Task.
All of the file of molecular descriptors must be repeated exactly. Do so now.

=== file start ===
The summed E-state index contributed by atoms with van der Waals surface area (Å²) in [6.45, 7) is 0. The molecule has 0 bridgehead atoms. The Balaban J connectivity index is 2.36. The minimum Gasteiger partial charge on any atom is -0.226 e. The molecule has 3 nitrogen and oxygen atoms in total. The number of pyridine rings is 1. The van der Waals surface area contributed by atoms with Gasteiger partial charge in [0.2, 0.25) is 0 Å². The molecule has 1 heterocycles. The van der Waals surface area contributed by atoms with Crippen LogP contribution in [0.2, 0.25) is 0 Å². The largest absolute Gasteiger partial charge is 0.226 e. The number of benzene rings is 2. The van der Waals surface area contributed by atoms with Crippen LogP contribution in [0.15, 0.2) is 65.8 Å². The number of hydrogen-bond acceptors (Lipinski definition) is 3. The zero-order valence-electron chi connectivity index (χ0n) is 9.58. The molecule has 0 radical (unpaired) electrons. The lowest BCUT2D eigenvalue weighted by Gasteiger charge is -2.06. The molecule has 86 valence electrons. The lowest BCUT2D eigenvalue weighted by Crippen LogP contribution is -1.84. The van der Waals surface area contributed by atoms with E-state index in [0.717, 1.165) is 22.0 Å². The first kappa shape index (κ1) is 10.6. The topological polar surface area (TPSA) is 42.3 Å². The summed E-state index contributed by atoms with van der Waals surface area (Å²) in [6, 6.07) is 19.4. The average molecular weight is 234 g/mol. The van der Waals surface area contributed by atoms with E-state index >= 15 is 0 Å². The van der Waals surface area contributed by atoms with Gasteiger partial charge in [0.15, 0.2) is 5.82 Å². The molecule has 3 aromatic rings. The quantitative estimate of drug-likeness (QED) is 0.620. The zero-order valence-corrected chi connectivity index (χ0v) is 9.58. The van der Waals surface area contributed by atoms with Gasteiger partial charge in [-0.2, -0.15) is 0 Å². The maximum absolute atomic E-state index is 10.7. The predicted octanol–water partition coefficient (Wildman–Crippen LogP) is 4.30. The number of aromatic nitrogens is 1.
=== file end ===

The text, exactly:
The summed E-state index contributed by atoms with van der Waals surface area (Å²) in [6.45, 7) is 0. The molecule has 0 bridgehead atoms. The Balaban J connectivity index is 2.36. The minimum Gasteiger partial charge on any atom is -0.226 e. The molecule has 3 nitrogen and oxygen atoms in total. The number of pyridine rings is 1. The van der Waals surface area contributed by atoms with Gasteiger partial charge in [0.2, 0.25) is 0 Å². The molecule has 1 heterocycles. The van der Waals surface area contributed by atoms with Crippen LogP contribution in [0.2, 0.25) is 0 Å². The largest absolute Gasteiger partial charge is 0.226 e. The number of benzene rings is 2. The van der Waals surface area contributed by atoms with Crippen LogP contribution in [0.15, 0.2) is 65.8 Å². The number of hydrogen-bond acceptors (Lipinski definition) is 3. The zero-order valence-electron chi connectivity index (χ0n) is 9.58. The molecule has 0 radical (unpaired) electrons. The lowest BCUT2D eigenvalue weighted by Gasteiger charge is -2.06. The molecule has 86 valence electrons. The lowest BCUT2D eigenvalue weighted by Crippen LogP contribution is -1.84. The van der Waals surface area contributed by atoms with E-state index in [0.717, 1.165) is 22.0 Å². The first kappa shape index (κ1) is 10.6. The topological polar surface area (TPSA) is 42.3 Å². The summed E-state index contributed by atoms with van der Waals surface area (Å²) in [6, 6.07) is 19.4. The average molecular weight is 234 g/mol. The van der Waals surface area contributed by atoms with E-state index >= 15 is 0 Å². The van der Waals surface area contributed by atoms with Gasteiger partial charge in [0.15, 0.2) is 5.82 Å². The molecule has 3 aromatic rings. The quantitative estimate of drug-likeness (QED) is 0.620. The zero-order valence-corrected chi connectivity index (χ0v) is 9.58. The van der Waals surface area contributed by atoms with Gasteiger partial charge in [-0.2, -0.15) is 0 Å². The maximum absolute atomic E-state index is 10.7. The predicted octanol–water partition coefficient (Wildman–Crippen LogP) is 4.30. The number of aromatic nitrogens is 1.